The government's education technology agency has signed a secrecy clause that prevents it from disclosing how much money the world's wealthiest software company is making from British schools.
Microsoft has released details of its schools software sales to Becta, the body that advises schools on technology. But the figures cannot be made public because of a confidentiality agreement.
Becta has already raised concerns that Microsoft is locking schools into using its products with licences that impose "unaffordable" buy-out fees.
The agency found that more than 70 per cent of schools and colleges were unaware of the size of these fees and called for the company to reduce them "urgently".
When an MP requested further information, the agency was unable to help.
Brooks Newmark, a Conservative member of the Commons science and technology committee, tabled a parliamentary question asking how much schools had spent on Microsoft products in each of the past three financial years.
Jim Knight, the schools minister, said that such information was not collected from schools.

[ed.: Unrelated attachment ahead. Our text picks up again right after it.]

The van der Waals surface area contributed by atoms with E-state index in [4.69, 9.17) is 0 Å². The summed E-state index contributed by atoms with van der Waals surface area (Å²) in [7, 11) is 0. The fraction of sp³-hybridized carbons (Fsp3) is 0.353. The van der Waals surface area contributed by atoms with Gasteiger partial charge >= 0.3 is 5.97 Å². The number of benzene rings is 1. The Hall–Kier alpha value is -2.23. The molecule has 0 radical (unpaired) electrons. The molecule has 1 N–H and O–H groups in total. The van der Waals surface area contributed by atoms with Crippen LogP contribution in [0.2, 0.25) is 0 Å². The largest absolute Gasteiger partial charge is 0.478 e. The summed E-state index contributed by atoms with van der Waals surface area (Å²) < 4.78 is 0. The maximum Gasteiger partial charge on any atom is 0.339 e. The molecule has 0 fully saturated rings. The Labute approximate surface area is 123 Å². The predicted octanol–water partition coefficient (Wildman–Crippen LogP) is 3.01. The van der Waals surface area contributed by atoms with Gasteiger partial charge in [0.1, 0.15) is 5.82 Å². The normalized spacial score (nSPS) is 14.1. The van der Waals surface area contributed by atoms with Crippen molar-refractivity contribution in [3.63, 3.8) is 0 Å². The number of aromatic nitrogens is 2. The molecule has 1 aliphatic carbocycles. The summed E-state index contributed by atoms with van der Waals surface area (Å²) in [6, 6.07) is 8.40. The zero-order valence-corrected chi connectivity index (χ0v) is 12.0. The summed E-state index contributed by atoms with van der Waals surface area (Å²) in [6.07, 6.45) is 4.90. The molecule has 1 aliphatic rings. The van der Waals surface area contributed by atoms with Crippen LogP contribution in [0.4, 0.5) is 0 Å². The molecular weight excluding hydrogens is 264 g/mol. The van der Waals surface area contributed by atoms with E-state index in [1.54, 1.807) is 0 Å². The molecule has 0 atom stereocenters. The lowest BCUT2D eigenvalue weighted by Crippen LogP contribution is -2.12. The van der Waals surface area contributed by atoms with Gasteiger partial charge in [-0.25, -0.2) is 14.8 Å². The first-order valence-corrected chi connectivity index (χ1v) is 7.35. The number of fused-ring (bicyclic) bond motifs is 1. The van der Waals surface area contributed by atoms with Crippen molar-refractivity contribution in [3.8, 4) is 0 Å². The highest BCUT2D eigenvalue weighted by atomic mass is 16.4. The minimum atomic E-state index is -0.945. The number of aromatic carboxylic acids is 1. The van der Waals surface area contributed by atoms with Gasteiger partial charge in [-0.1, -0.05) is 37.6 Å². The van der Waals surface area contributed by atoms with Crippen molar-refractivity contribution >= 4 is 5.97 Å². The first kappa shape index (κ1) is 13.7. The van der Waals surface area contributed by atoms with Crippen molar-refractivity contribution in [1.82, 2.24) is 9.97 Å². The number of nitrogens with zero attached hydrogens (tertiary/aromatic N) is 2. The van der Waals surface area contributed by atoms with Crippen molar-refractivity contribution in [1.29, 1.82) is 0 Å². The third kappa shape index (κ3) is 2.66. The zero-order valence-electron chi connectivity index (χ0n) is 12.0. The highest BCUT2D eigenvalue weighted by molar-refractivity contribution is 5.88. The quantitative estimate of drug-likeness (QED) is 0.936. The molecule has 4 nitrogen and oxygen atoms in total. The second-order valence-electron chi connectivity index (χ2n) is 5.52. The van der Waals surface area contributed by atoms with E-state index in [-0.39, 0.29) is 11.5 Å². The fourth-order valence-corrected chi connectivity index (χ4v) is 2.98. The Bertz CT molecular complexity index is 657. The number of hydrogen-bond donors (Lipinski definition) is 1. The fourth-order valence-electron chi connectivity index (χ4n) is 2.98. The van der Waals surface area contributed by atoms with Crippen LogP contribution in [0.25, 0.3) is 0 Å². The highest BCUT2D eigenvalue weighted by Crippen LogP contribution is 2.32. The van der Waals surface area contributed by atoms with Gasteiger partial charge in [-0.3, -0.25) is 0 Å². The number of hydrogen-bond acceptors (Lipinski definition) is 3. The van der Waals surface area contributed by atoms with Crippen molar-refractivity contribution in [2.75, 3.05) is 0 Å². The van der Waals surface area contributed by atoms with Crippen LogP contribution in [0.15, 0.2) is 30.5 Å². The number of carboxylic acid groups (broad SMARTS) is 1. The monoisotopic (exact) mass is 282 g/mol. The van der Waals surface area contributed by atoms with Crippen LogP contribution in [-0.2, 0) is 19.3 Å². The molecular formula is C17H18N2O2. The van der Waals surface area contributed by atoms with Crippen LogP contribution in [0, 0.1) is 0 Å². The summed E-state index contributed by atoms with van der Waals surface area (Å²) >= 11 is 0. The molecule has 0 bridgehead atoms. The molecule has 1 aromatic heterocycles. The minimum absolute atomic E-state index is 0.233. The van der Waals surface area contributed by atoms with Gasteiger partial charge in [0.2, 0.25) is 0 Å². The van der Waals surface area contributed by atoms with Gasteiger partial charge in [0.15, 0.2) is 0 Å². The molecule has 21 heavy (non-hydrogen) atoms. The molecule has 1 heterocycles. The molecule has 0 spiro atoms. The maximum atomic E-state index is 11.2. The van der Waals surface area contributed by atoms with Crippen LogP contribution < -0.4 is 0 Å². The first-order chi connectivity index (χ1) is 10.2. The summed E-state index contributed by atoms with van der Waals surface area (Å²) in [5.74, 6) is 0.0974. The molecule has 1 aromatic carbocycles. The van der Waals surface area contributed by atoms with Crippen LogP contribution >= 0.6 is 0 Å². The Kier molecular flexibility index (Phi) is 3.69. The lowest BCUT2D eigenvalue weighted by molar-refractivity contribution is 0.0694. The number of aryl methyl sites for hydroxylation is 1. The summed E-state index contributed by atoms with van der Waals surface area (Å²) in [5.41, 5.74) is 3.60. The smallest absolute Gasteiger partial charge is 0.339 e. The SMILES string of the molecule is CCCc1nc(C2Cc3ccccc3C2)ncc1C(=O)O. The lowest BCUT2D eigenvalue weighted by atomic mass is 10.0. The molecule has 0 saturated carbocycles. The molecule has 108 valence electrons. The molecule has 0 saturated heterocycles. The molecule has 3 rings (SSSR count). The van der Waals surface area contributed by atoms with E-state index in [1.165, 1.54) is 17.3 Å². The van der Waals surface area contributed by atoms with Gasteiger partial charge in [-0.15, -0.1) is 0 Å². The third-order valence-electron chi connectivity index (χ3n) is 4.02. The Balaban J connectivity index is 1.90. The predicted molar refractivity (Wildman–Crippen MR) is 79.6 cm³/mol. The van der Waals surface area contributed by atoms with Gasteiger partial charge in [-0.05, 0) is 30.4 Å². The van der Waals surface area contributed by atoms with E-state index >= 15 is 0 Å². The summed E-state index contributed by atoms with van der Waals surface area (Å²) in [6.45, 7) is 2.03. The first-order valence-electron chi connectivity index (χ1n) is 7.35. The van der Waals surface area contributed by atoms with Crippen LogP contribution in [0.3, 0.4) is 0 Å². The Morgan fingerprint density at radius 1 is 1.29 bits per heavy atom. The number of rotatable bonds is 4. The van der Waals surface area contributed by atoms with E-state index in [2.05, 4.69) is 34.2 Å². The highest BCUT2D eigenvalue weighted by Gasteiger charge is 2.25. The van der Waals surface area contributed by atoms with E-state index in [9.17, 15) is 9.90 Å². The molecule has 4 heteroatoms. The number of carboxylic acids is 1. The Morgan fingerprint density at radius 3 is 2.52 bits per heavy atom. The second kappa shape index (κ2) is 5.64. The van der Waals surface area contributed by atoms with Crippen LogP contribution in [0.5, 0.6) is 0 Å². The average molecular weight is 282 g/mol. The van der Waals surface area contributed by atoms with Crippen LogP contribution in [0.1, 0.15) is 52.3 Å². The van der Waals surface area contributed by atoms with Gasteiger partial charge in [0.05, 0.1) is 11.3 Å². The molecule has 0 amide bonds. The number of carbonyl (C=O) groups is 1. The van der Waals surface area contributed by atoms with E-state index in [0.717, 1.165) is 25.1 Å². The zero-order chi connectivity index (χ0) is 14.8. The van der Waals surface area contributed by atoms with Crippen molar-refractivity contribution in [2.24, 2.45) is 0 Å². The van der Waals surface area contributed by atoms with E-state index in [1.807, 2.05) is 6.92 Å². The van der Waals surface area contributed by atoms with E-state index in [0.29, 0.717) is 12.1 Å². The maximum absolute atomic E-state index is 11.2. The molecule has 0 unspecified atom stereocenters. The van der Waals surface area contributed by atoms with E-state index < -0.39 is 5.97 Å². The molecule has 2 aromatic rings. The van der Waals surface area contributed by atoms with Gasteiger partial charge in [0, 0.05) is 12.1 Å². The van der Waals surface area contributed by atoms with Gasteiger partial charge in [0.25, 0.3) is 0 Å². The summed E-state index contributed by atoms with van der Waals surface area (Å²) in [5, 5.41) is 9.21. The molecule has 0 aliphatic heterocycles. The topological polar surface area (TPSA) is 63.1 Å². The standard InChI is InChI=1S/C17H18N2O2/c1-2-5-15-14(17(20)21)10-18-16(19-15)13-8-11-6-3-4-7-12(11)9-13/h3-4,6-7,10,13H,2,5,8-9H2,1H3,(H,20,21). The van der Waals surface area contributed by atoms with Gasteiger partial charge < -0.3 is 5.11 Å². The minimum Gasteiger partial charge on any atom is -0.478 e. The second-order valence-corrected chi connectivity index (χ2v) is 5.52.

"Confidential information has been made available to Becta by Microsoft in respect of Microsoft's licensing sales to schools," he said. "This information is the subject of legally binding non-disclosure arrangements."
It is estimated that more than 95 per cent of British schools use Microsoft software packages such as Windows and Office.
Becta has advised schools to hold off on buying the company's new products, Vista and Office 2007, because costs were significant and the benefits still unclear.
Bob Fenton, Becta spokesman defended the agency's confidentiality agreement, saying it was important for it to maintain a good relationship with the company.
Microsoft said it was unable to comment.